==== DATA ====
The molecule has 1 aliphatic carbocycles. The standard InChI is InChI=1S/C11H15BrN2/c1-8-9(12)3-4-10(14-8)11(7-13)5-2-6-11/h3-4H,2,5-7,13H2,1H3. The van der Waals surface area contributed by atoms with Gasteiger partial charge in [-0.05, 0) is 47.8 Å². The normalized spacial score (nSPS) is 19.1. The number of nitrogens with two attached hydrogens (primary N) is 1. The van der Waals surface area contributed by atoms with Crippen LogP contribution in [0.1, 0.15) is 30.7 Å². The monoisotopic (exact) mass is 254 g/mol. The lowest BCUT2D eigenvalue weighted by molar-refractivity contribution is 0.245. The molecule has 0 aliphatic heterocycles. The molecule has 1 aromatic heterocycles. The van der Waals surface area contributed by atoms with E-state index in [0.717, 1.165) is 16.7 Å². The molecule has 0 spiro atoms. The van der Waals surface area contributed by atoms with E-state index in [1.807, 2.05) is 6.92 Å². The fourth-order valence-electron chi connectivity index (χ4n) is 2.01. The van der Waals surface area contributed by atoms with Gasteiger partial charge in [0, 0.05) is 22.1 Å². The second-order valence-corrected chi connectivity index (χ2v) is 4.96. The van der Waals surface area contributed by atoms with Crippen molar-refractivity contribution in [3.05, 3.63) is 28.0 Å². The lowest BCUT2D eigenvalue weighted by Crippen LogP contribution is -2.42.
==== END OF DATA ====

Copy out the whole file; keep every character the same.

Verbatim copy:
The molecule has 1 aliphatic carbocycles. The standard InChI is InChI=1S/C11H15BrN2/c1-8-9(12)3-4-10(14-8)11(7-13)5-2-6-11/h3-4H,2,5-7,13H2,1H3. The van der Waals surface area contributed by atoms with Gasteiger partial charge in [-0.05, 0) is 47.8 Å². The normalized spacial score (nSPS) is 19.1. The number of nitrogens with two attached hydrogens (primary N) is 1. The van der Waals surface area contributed by atoms with Crippen LogP contribution in [0.1, 0.15) is 30.7 Å². The monoisotopic (exact) mass is 254 g/mol. The lowest BCUT2D eigenvalue weighted by molar-refractivity contribution is 0.245. The molecule has 0 aliphatic heterocycles. The molecule has 1 aromatic heterocycles. The van der Waals surface area contributed by atoms with E-state index in [0.717, 1.165) is 16.7 Å². The molecule has 0 spiro atoms. The van der Waals surface area contributed by atoms with E-state index in [1.807, 2.05) is 6.92 Å². The fourth-order valence-electron chi connectivity index (χ4n) is 2.01. The van der Waals surface area contributed by atoms with Gasteiger partial charge in [0, 0.05) is 22.1 Å². The second-order valence-corrected chi connectivity index (χ2v) is 4.96. The van der Waals surface area contributed by atoms with Crippen molar-refractivity contribution in [3.05, 3.63) is 28.0 Å². The lowest BCUT2D eigenvalue weighted by Crippen LogP contribution is -2.42.